Introducing Plume for Firebending
However, Shyamalan was adamant that the elements look as naturalistic as possible. Water, as always, proved difficult because of its complicated nature, and Zero G water tests from NASA proved instrumental in figuring out how to convey the flow of water that the director requested. Air was a design challenge because of its abstract nature, so it was decided to use the available environment for a wispy look. Earth was not so difficult because it was only used in a couple of scenes and could be attained through the use of Fracture (Star Trek, Indiana Jones and the Kingdom of the Crystal Skull).
But fire was the most challenging, not the least of which because the director didn't like the look of real and CG fire alike. So ILM had to come up with something new to generate fully-directable photorealistic fire. Plum is unique in that it not only serves as a fully volumetric simulation engine but also as a renderer.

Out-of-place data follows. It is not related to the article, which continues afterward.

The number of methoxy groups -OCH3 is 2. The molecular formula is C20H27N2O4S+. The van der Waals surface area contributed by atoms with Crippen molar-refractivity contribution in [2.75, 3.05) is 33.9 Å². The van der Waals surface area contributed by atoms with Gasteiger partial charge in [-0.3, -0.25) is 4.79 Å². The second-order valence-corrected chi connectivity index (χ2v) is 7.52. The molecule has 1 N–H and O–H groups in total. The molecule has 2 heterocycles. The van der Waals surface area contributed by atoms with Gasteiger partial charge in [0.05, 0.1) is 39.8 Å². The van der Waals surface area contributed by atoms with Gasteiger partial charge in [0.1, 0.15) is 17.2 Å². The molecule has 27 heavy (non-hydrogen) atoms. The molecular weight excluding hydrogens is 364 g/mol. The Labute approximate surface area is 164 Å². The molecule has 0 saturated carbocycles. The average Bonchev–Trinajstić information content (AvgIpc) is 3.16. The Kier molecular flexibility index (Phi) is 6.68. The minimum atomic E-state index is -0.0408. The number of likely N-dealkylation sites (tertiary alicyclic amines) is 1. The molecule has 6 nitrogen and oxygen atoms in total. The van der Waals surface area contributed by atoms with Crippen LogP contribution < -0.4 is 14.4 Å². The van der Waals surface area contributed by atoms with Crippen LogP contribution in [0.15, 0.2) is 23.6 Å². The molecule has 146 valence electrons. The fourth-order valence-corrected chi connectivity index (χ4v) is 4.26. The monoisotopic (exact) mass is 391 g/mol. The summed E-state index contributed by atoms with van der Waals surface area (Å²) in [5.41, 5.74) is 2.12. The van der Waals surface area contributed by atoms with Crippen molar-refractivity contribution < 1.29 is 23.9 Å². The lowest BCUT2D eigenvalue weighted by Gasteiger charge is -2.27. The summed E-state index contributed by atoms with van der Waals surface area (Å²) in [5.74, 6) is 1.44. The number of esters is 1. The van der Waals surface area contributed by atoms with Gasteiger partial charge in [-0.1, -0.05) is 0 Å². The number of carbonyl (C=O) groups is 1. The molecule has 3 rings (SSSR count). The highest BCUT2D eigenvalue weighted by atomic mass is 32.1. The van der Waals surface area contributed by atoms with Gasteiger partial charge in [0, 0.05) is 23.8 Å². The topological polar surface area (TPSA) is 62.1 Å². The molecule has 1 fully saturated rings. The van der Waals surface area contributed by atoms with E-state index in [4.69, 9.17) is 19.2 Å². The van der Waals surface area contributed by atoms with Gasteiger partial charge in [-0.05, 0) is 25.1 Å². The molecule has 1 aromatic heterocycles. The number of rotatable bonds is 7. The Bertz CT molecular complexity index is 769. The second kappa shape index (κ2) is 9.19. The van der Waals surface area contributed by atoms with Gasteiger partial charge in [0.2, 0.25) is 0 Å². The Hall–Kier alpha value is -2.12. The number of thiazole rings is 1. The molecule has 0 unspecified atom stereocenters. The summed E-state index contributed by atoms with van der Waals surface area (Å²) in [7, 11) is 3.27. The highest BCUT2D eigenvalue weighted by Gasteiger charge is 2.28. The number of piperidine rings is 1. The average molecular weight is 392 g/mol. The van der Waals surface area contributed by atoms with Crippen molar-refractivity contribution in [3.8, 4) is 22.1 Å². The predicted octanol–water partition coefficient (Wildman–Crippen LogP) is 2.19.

Taking advantage of the latest NVIDIA GPUs (the 5800s), Plume gave the vfx team an eight to 10-fold speed increase in generating simulations and renders for hero, middle-ground and background fire effects. This meant that artists doing complex simulations that had previously taken eight hours (overnight) to compute a single iteration could now get six to eight iterations a day -- fully rendered -- thus providing great artistic flexibility and shortening the time it takes to complete shots substantially. (You can check out the SIGGRAPH Talk about Plume: July 25, 3:45 pm, Rm 515 AB, Los Angeles Convention Center).